Evolutionary Bayesian Belief Networks for Participatory Water Resources Management under Uncertainty

Evolutionary Bayesian Belief Networks for Participatory Water Resources Management under Uncertainty

R. Farmani (University of Exeter, UK), D.A. Savic (University of Exeter, UK), H.J. Henriksen (GEUS, Denmark), J.L. Molina (Geological Survey of Spain, Spain), R. Giordano (Instituto di Ricerca Sulle Acque (IRSA) – Water Research Institute, Italy) and J. Bromley (Oxford University, UK)
DOI: 10.4018/978-1-61520-907-1.ch008
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A participatory integrated (social, economic, environmental) approach based on causal loop diagram, Bayesian belief networks and evolutionary multiobjective optimisation is proposed for efficient water resources management. The proposed methodology incorporates all the conflicting objectives in the decision making process. Causal loop diagram allows a range of different factors to be considered simultaneously and provides a framework within which the contributions of stakeholders can be taken into account. Bayesian belief networks takes into account uncertainty by assigning probability to those variables whose states are not certain. The integration of Bayesian belief network with evolutionary multiobjective optimisation algorithm allows analysis of trade-off between different objectives and incorporation and acknowledgement of a broader set of decision goals into the search and decision making process. The proposed methodology is used to model decision making process for complex environmental problems, considering uncertainties, addressing temporal dynamics, uncovering discrepancies in decision analysis process (e.g. completeness or redundancy of the model based on utility function) and generating policy options that trade-off between conflicting objectives. The effectiveness of the proposed methodology is examined in several water resources management problems. The case studies include optimum water demand management, UK; management of groundwater contamination of Copenhagen source capture zone areas, Denmark and simultaneous optimum management of four overexploited aquifers in Spain. It is shown that the proposed methodology generates large number of management options that trade-off between different objectives. The remaining task is to choose, depending on the preference of decision makers, a group of solutions for more detailed analysis.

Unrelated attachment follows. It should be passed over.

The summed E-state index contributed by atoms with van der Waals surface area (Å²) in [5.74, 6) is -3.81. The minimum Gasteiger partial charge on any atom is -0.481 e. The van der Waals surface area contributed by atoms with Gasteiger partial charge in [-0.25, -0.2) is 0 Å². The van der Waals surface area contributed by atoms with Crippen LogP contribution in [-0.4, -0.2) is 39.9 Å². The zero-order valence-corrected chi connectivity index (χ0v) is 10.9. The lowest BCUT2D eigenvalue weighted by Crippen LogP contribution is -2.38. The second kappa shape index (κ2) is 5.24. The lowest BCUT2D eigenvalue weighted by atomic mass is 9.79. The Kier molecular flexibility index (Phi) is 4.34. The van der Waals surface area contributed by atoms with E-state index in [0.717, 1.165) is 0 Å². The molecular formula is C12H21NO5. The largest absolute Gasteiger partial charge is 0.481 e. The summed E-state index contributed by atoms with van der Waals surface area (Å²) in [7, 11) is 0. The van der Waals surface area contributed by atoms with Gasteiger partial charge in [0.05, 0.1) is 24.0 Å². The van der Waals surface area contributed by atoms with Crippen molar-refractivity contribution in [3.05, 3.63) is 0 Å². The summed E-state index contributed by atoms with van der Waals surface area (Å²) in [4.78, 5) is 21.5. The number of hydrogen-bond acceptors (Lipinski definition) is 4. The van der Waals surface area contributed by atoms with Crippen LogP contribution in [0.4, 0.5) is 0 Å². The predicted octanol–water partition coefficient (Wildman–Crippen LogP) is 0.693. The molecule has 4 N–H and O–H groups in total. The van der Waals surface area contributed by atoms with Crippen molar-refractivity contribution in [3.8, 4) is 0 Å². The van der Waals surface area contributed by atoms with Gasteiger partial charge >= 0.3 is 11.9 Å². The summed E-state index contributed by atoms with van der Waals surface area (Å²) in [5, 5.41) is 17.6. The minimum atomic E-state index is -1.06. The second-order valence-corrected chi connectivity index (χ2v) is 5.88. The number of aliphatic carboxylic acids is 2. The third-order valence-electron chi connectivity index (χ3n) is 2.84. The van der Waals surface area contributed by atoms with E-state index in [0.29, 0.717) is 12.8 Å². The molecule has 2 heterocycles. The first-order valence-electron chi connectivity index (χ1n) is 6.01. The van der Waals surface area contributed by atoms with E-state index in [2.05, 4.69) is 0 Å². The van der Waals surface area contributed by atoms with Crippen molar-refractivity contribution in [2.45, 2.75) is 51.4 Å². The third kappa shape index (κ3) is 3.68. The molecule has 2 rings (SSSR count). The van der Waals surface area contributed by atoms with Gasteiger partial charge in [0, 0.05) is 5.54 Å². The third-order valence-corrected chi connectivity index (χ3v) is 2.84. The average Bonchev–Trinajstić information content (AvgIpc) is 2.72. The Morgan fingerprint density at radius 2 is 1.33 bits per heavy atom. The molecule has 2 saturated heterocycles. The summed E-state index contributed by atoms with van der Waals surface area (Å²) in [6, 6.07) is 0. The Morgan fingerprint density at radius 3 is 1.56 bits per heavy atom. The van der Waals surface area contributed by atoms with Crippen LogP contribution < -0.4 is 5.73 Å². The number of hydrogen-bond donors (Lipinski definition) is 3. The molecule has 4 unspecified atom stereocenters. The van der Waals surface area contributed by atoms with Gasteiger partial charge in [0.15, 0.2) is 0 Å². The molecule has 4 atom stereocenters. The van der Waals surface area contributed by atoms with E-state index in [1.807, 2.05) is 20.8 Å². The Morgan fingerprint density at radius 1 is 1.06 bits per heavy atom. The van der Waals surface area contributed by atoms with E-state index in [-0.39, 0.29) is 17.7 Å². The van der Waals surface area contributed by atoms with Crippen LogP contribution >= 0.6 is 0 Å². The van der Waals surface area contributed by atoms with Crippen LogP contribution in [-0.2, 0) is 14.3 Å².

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Water resources management are rarely well structured (Simonovic, 1996) as there is no definitive formulation, no true or false solution, and no easy test, screening procedure or single optimal solution for these problems (Chatttopadhyay & Chattopadhyay, 2008; Sivakumar, 2005). Therefore, successful environmental decision making in complex settings will depend on the extent to which stakeholders, processes and tools are integrated. Environmental decision analysis process involves several steps. In the first step the problem and objectives are identified. The boundaries should also be identified, however as decision making process is iterative some boundaries might be modified or new ones introduced as learning takes place over time. This will result in redefinition of the problem. In the second step a qualitative decision tree is developed based on contribution from experts (stakeholders, decision makers or scientists) that can help in identification of alternative options and their uncertainties. This will be followed by assigning probability to those variables in the decision tree whose states are not certain. These assignments are based on experts’ knowledge, existing data, modelling and monitoring. The next step is assignment of value (benefits, costs, risk etc.) to consequence of different alternative options that needs to be optimised. The final step is to find optimum strategy or strategies. Although in simple cases, the main steps of the process will easily be constructed, in complex cases, such as environmental decision analysis, this is not a straight forward task. Traditionally, in order to reduce level of complexity in systems, two very important elements of the systems were overlooked. Firstly, not all the elements influencing the decision making process are considered (over-simplifying the system), especially feedback loops. Secondly, the temporal nature of the problem is usually ignored despite the fact that the consequences of a decision often do not all occur simultaneously. Consistency check can help to develop some confidence in representation of the decision maker’s preferences. In checking for consistency it is important to detect errors in the decision making utility function. This is the most common source of error, meaning that it does not represent the decision maker’s true preferences. Methodologies to check the properties of completeness and redundancy of developed models based on their utility function are not well developed. Traditionally the decision maker will be asked to suggest a number of possible scenarios to check the expected utility of the preferred situation in order to be consistent. Often in practice, the decision maker may seem not to be interested in the entire possible range of the attributes except for a small variable space. For utility functions implying a complex preference structure, there is a greater need and opportunity for meaningful consistency checks. Another shortcoming of the existing techniques is the way circular relationships or feedback loops are handled. Management of real world problems requires approaches that take into account full complexity of the systems to be managed and the need to develop adaptive and integrated approaches. In order to succeed, it is important to take into account a wide range of factors that impact on the problem. It is equally important to identify the best way of linking these factors together and to simulate the interactions between them. Uncertainty is another important problem, which is an inherent feature of complex systems.